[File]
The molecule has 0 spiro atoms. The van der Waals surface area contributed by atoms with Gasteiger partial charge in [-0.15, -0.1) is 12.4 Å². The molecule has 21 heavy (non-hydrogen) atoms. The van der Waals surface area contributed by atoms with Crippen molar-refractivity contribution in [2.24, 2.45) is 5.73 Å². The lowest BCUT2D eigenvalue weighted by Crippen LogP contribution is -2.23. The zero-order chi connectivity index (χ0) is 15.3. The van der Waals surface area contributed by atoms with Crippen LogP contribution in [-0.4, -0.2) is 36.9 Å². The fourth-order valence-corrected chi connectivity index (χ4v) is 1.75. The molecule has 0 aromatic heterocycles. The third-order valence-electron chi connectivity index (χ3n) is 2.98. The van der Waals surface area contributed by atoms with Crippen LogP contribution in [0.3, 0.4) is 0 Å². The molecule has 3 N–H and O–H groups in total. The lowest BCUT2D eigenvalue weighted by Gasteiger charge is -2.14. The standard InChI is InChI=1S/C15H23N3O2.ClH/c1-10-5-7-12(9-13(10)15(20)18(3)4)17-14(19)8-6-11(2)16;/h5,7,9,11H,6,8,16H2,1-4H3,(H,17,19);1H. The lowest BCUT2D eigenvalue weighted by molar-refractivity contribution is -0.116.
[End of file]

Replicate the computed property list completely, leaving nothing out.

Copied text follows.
The molecule has 0 spiro atoms. The van der Waals surface area contributed by atoms with Gasteiger partial charge in [-0.15, -0.1) is 12.4 Å². The molecule has 21 heavy (non-hydrogen) atoms. The van der Waals surface area contributed by atoms with Crippen molar-refractivity contribution in [2.24, 2.45) is 5.73 Å². The lowest BCUT2D eigenvalue weighted by Crippen LogP contribution is -2.23. The zero-order chi connectivity index (χ0) is 15.3. The van der Waals surface area contributed by atoms with Crippen LogP contribution in [-0.4, -0.2) is 36.9 Å². The fourth-order valence-corrected chi connectivity index (χ4v) is 1.75. The molecule has 0 aromatic heterocycles. The third-order valence-electron chi connectivity index (χ3n) is 2.98. The van der Waals surface area contributed by atoms with Crippen LogP contribution in [0.3, 0.4) is 0 Å². The molecule has 3 N–H and O–H groups in total. The lowest BCUT2D eigenvalue weighted by Gasteiger charge is -2.14. The standard InChI is InChI=1S/C15H23N3O2.ClH/c1-10-5-7-12(9-13(10)15(20)18(3)4)17-14(19)8-6-11(2)16;/h5,7,9,11H,6,8,16H2,1-4H3,(H,17,19);1H. The lowest BCUT2D eigenvalue weighted by molar-refractivity contribution is -0.116.